Like other authors [12,13], we found that the CD4 cell count at initial diagnosis of AIDS tends to be higher than in the pre-cART period. Nowadays, thanks to cART, more patients have higher CD4 cell counts than in the pre-cART period. This change in CD4 cell count distribution among patients at risk of AIDS may explain the higher median CD4 cell counts among patients diagnosed with AIDS – even if the risk of ADI in a given CD4 stratum did not necessarily change. The presence of an impaired qualitative immunological response may also explain the fact that ADI occurs despite the higher CD4 cell count. However, two arguments do not support this explanation. Firstly, one study suggested that the risk of onset of an ADI in a given CD4 cell count stratum has changed little since the pre-cART era [29]. Secondly, the fact that anti-infective primary or secondary prophylaxis can be interrupted safely when the CD4 cell count reaches 200 cells/μL on cART [30–32] indicates that the immune response is at least partially functional.

Survival according to first ADI

Survival with AIDS improved markedly after the advent of cART, irrespective of the nature of the first ADI. It is encouraging that, like others [33], we found that this improvement continued between the early and late cART periods, despite concerns over viral mutants, treatment complications and the ageing of the HIV-infected population.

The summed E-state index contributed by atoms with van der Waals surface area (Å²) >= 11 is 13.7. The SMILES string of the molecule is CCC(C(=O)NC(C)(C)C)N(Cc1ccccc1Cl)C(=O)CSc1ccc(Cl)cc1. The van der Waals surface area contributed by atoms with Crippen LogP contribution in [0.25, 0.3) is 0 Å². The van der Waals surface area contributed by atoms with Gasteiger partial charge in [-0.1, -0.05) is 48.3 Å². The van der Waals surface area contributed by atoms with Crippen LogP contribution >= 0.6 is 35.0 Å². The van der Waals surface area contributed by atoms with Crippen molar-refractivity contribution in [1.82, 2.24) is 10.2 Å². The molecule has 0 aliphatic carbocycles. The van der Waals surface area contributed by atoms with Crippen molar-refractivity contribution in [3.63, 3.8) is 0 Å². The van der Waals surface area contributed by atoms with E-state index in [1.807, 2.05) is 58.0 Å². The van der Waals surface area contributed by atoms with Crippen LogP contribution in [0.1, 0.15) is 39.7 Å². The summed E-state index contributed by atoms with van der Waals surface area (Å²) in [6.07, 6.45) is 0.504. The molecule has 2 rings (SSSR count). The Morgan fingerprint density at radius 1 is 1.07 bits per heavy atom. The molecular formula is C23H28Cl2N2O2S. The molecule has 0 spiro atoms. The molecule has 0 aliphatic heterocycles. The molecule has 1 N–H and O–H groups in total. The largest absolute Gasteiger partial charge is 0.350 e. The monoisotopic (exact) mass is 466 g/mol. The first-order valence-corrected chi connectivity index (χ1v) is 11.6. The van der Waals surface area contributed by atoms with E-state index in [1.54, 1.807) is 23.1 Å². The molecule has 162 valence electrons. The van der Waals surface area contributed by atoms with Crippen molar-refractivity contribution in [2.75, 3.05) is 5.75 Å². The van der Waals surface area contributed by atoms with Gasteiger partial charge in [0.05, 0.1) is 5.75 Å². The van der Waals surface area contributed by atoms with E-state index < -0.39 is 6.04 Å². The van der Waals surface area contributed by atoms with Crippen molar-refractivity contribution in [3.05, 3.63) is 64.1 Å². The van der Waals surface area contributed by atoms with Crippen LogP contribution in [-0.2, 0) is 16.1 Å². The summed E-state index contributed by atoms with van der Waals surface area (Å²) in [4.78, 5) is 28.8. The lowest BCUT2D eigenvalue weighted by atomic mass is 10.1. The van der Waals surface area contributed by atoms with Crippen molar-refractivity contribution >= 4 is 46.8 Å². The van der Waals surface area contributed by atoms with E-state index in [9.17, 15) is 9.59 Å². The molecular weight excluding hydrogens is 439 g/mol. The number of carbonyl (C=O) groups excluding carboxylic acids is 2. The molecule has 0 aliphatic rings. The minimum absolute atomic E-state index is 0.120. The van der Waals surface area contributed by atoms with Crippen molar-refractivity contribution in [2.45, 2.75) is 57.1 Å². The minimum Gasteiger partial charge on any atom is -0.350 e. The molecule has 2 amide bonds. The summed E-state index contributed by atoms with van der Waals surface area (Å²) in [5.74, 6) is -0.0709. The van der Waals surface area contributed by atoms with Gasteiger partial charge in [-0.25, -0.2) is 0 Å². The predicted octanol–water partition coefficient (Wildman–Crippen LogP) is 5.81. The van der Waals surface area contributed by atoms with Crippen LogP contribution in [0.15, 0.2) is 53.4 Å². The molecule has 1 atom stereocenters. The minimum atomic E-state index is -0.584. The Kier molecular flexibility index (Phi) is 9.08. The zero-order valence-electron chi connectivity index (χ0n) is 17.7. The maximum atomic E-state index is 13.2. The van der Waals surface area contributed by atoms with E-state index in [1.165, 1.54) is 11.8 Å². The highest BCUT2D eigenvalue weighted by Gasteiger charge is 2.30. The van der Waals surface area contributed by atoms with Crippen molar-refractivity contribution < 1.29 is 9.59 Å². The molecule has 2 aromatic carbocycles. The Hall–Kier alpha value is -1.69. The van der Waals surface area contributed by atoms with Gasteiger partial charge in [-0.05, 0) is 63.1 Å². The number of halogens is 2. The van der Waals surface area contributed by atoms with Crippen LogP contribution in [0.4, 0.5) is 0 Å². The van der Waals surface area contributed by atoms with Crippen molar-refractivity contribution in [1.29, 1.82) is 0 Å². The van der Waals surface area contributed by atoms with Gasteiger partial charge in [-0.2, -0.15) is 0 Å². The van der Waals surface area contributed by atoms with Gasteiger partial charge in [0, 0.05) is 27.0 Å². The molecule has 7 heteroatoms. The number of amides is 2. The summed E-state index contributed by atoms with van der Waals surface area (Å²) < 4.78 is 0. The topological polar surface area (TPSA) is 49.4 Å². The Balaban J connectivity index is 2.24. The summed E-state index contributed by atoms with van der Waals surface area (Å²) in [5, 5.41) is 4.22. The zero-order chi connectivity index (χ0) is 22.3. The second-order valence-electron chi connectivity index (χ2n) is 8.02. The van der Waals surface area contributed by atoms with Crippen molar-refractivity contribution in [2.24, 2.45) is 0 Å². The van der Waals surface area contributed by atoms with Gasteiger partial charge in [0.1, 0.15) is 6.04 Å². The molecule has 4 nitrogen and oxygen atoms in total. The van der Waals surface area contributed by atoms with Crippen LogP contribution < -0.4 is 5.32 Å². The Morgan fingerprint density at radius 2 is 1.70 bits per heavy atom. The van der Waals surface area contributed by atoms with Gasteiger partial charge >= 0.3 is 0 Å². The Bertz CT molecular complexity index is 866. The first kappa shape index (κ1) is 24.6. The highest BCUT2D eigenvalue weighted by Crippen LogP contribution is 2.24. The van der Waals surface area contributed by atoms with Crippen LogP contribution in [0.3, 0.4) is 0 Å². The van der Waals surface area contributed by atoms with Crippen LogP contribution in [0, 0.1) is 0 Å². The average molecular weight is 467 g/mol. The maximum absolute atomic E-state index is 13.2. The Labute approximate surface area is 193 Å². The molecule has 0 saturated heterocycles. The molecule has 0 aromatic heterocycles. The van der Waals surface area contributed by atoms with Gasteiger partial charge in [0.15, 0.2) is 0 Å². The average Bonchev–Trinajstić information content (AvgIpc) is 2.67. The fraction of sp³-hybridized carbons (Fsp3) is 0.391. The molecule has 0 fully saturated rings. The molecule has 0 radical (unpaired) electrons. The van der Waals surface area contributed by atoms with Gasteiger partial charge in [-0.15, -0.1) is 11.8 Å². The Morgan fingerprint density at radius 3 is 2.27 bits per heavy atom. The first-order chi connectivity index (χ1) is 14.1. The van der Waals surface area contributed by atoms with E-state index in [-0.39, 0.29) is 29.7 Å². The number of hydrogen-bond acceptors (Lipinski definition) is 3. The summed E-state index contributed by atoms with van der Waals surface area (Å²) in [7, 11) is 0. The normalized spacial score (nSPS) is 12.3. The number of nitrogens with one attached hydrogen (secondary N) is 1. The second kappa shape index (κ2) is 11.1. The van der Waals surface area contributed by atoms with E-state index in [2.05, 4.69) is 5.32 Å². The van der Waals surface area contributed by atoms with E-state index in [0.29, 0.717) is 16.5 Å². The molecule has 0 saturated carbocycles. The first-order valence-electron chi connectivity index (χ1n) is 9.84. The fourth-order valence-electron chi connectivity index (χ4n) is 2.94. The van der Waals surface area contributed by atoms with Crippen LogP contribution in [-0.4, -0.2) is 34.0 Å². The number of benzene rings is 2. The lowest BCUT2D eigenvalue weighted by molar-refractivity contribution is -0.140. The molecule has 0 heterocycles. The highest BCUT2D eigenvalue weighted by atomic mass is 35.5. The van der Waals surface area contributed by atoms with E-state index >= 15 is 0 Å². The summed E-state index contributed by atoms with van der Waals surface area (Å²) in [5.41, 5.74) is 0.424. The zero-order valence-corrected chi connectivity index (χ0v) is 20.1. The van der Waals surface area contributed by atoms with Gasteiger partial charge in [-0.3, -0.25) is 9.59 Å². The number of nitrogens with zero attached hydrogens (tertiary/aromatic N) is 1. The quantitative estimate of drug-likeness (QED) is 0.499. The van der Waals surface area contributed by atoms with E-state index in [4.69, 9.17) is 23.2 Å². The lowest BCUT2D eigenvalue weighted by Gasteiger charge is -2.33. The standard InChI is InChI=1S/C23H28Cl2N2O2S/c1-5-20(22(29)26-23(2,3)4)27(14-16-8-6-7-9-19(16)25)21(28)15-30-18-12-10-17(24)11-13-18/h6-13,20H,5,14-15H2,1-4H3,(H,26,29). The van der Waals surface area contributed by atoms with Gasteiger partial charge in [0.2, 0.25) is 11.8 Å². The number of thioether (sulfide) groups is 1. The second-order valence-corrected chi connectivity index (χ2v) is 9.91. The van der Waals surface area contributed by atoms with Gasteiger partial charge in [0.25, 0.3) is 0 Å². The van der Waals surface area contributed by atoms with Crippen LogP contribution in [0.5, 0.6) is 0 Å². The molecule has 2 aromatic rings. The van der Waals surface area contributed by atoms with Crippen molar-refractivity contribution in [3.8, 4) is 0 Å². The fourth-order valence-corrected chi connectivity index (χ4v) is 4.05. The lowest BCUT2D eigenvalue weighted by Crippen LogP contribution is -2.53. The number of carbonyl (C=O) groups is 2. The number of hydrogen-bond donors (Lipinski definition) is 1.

The gap between the best and worst survival rates after diagnosis of the different first ADIs tended to become smaller with time. Indeed, the 3-year survival estimates ranged from 26% to 71% (for PML and recurrent bacterial pneumonia, respectively) in the pre-cART period, and from 63% to 90% (for MAC and KS, respectively) in the late cART period. Improvement in prognoses might be related either to the change in CD4 level at diagnosis or to a better immune response induced by ARV drugs for a given disease. The fact that ADIs do not have the same prognostic importance might have implications for the design of clinical trials for inclusion criteria as well as endpoint definitions.